The gas crisis in Europe… the most prominent losers and beneficiaries


Europe is facing an unprecedented shortage of gas supplies, the most serious in decades. On the other hand, the exporting countries are benefiting from the rise in international gas prices.

Gas prices have doubled several times since the beginning of the Corona pandemic and so far in Europe, putting the old continent before a number of critical challenges affecting various sectors, with the increase in demand for liquefied natural gas around the world.

Gas prices have risen by nearly 400% this year in Europe, driven by declining inventories as demand increases as industrial economic activity returns. Estimates from the International Energy Agency indicate that prices may continue to rise during the next month and before the onset of winter, which increases pressures on consumers.

Energy-intensive industries are also facing a crisis that is exacerbating day after day with the escalation of the gas crisis, especially in the old continent.

Dimensions of the crisis

The CEO of the Corum Center for Strategic Studies in London, Tariq Al-Rifai, explains the dimensions of the natural gas crisis in Europe, explaining that the world is witnessing a significant rise in fuel prices, and that record increases in the price of gas directly affect many countries in Europe in particular.

While the price of gas futures contracts in Europe witnessed unprecedented increases, Al-Rifai attributed these rises to several main reasons; The first of which is the strong economic recovery the world is witnessing after the Corona pandemic, which closed factories and major companies, explaining that “the industrial sector in Europe in particular, especially in Italy, Germany and France, began to return significantly after Corona stopped, which led to a high demand for gas. Meanwhile, production rates remain unchanged.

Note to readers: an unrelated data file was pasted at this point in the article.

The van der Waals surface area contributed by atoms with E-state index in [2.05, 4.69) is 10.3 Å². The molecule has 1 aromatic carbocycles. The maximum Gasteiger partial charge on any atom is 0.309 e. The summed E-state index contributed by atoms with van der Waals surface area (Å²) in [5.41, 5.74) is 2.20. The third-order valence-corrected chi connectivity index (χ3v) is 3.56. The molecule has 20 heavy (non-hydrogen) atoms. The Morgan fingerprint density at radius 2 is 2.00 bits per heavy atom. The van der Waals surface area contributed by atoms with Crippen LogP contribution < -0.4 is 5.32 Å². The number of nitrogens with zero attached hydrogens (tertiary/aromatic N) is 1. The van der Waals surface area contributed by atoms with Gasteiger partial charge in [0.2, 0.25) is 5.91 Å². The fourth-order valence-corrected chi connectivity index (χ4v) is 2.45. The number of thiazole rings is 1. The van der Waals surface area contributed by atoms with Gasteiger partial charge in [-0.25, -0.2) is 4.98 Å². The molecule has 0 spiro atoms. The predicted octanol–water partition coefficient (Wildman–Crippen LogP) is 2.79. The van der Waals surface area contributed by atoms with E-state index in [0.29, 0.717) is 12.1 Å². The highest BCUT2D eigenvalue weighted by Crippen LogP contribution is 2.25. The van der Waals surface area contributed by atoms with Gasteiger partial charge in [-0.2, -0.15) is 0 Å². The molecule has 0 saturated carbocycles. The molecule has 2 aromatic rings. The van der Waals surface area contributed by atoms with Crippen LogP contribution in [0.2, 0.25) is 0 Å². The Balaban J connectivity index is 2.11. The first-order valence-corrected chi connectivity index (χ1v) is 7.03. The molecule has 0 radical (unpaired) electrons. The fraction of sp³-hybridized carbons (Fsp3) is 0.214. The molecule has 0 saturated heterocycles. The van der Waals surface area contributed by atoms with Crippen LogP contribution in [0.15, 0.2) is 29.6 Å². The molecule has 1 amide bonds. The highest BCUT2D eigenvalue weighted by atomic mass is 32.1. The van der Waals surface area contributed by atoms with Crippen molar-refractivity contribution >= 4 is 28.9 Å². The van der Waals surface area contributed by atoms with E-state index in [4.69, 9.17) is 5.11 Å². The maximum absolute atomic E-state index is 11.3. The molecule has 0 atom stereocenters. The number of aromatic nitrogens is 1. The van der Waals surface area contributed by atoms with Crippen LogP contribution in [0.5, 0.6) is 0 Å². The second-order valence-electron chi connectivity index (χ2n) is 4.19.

And the expert in European affairs explained, in his statements to “Sky News Arabia” that European countries depend on Russian gas by 35 percent, pointing to the control of the Russian company Gazprom on the gas market in the old continent, and at a time when Moscow is seeking to raise its stock of gas before In the winter, European countries are racing against time to fill their reserves of gas ahead of the same season.

Russia

Russia’s production of gas amounts to about 669 billion cubic meters, while its exports amount to 197 billion cubic meters, as the largest exporter of gas in the world. And “Bloomberg” quoted analysts at the beginning of the week, news about the direction of the Russian company Gazprom to raise its expectations about the price at which gas will be exported to Europe and Turkey during the current year, from 270 dollars to between 295 and 330 dollars per thousand cubic meters. Russia expects to increase its supplies to Europe, Turkey and China to 197.3 billion cubic meters this year.